The UK’s Guardian is on a Tech Roll

Business sign for Tech Mission

A new business appropriately named Tech Mission is opening on Mission Street. Photo by Emily GIbson.

On Sunday a story about tech in SF led the UK Guardian’s website. The top repeats much of what has been said, but toward the bottom of the story, there are some different people interviewed including Chris Carlson, Fred Turner, an American cultural history professor at Stanford University who wrote “From Counterculture to Cyberculture” and Steward Brand of the Whole Earth Catalogue.

You can read the piece here. 

Filed under: Mobile, Today's Mission

15 Comments

  1. Andy

    “Fred Turner, …. argues that gentrification driven by white, middle-class newcomers to the city is nothing new, and has even underpinned its famous counter-culture movements….. ”

    It’s tempting to equate one middle/working class group moving into a territory formerly occupied by another middle/working class group with the current tech influx. The two are not comparable.

    The Boheniams were broke. The hippies were broke, the Latinos that “displaced” the Irish in the mission were broke. The working-class artist/hipsters who moved to the mission next were also broke.

    This change is far more insidious, as it involves people who, on a national scale would be considered upper-middle class or wealthy moving into San Francisco and economically displacing almost everyone else to the extent that the median income, Ed Lee’s “middle class remark” has shifted way the hell up to the $80,000-100,000 level.

    • John

      I think Brand, who has a reputation for insightful long-term predictions, has framed the issue well here. If you look beyond the arbitrary borders of SF and instead see SF as just the nexus of the entire Bay Area, then much of the problem goes away.

      The article noted Quan’s description of Oakland as Brooklyn to SF’s Manhattan and, other than the historical accident of our “Twin Cities” being separate jurisdictions, the symbiotic nature of their inter-relationship is powerful, and is an indicator of how the New SF and the Old SF can co-exist.

      SF has long been regarded as a leading indicator of what happens elsewhere. And this transition will be exported. The good news is that the newcomers are far more diverse than the “old white male guard” of the former corporate giants, and these are small businesses pushing back the frontiers of knowledge – surely far more ideologically acceptable than the BofA and Wells Fargo of old.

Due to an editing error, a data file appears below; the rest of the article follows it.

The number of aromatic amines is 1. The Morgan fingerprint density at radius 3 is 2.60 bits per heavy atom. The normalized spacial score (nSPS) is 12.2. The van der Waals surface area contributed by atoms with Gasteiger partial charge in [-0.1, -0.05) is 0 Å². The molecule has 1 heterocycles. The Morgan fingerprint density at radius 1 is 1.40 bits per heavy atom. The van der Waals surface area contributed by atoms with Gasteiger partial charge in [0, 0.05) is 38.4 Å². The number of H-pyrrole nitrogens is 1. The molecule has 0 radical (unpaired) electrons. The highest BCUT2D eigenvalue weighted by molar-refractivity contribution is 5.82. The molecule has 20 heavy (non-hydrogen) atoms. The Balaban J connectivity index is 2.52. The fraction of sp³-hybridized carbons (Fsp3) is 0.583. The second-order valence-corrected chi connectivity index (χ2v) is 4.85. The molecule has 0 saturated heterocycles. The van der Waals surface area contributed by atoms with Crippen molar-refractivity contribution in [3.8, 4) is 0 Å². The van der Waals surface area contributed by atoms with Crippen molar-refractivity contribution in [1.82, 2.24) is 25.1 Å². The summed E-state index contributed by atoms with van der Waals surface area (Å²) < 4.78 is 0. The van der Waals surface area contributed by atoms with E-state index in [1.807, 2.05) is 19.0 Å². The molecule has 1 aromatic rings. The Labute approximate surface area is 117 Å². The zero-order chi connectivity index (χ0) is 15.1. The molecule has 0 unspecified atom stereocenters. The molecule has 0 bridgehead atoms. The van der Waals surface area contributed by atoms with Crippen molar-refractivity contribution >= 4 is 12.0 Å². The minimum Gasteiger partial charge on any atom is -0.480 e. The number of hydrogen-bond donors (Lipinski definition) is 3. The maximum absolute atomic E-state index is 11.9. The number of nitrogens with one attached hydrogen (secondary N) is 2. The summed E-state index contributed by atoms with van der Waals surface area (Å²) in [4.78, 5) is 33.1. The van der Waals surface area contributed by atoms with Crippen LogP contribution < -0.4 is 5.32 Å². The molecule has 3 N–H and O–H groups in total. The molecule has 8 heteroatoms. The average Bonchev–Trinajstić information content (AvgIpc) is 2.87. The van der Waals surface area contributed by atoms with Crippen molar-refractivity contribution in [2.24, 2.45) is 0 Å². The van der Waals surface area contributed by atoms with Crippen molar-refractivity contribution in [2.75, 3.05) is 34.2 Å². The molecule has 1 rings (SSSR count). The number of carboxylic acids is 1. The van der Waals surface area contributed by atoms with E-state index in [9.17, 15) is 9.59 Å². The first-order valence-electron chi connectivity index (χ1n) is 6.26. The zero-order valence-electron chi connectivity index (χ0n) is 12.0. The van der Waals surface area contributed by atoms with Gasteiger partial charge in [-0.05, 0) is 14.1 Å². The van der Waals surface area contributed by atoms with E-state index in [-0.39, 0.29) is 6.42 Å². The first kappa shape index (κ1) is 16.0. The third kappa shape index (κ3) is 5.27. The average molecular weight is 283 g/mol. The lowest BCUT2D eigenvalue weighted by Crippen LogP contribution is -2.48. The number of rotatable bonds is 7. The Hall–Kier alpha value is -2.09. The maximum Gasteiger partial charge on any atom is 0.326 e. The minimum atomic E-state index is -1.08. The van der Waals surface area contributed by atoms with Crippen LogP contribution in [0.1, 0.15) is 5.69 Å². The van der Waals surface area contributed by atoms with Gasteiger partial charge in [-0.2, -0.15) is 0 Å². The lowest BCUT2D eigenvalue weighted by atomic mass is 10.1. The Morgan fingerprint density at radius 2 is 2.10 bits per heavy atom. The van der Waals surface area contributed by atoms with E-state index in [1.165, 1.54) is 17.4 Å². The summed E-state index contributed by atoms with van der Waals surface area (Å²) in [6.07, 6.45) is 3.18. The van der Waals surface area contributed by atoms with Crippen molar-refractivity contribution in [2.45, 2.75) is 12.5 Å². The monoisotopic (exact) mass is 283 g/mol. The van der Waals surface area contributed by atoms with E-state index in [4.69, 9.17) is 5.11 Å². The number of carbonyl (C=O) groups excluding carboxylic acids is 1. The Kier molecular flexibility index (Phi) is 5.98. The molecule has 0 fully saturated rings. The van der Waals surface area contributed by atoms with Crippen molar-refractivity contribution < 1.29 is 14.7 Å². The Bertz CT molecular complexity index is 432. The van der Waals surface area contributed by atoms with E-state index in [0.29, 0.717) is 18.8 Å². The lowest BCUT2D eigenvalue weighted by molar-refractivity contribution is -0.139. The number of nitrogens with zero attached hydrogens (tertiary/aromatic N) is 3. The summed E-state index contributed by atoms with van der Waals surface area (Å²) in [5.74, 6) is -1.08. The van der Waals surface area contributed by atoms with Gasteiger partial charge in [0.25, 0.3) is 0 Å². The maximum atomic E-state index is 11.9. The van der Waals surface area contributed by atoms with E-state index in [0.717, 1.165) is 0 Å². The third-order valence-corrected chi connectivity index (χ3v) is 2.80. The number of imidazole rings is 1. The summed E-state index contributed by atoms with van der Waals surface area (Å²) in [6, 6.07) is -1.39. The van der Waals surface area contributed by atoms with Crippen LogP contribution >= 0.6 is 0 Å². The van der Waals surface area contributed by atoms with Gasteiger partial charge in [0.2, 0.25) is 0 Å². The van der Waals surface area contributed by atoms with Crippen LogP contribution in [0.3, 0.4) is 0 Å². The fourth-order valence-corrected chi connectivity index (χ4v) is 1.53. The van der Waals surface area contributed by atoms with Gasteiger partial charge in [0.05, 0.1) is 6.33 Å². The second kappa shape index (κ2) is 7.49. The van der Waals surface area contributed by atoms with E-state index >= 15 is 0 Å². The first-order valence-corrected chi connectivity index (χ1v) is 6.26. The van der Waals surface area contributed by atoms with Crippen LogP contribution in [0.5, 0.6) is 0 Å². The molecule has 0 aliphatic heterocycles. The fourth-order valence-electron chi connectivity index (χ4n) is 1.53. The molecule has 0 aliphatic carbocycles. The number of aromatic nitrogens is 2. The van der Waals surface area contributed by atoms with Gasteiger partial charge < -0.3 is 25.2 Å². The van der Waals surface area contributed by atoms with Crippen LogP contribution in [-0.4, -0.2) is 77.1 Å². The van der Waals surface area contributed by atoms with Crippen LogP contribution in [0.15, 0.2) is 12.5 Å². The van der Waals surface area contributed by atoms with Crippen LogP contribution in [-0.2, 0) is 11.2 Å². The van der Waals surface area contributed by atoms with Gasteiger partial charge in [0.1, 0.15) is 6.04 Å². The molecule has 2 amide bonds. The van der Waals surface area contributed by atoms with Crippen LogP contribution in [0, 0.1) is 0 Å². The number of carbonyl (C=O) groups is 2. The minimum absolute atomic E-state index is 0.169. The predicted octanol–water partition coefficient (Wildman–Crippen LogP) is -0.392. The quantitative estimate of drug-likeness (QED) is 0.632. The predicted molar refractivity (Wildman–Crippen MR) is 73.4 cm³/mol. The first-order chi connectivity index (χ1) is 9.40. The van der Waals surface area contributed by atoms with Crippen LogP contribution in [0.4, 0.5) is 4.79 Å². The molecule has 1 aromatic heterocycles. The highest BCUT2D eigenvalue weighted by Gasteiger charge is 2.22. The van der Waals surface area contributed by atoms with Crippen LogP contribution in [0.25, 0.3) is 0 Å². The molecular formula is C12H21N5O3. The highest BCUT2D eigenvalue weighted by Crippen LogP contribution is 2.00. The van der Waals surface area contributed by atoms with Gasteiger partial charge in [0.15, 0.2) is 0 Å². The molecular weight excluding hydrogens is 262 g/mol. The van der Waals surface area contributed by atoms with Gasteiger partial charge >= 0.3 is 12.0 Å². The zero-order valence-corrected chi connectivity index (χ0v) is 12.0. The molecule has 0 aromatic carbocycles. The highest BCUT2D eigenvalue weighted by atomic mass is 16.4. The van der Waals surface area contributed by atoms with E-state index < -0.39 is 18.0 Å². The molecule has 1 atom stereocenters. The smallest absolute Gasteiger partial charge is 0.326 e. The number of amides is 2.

Don’t fear change. Embrace it. We are fortunate to live in the cutting edge of a new world.

  2. nutrisystem

    Good read.

    The Stanford professor Fred Turner who is quoted shows himself to be a total idiot (or on the tech payroll) with the statement: “The same logic that was driving the counter-culture – and that continues to drive much of San Francisco today – is the very logic that drives Google”

    Equating the motives of counterculture and big Tech? Is this guy joking?

    The tech “culture” is motivated by nothing more than profit-maximization, by any means necessary, including ultra-sleazy and dangerous mass spying. The worker-bees of this world tend to be happily clueless as to the larger implications of what they are creating, and motivated largely by the large paychecks.

    Countercultures are motivated by a desire to improve the human condition, and populated by UNPAID people.

    • John

      I think what you’re missing there is that the criticism that you are making apply to a large corporation, say Google. You can probably level that criticism at any large corporation, whether tech or non-tech.

      But the large tech companies are relatively few in number, and usually not located in SF. What are in SF is a large number of tiny start-up’s – the article mentioned that there are several thousand in SF right now.

      And those small “craft” tech companies are small enterprises at the edge of the technology front that is changing the world. And they are populated by iconoclasts and creative thinkers, which is much closer to the (over-hyped IMO) leaders of the counter-culture.

      Brand bridges the gap between the two. He was radical as anyone back in the 1960’s and here he is embracing this trend and encouraging people to think in broader terms.

      For the UK Guardian, this was actually a fairly balanced piece. More than I’d usually expect from them.

      • nutrisystem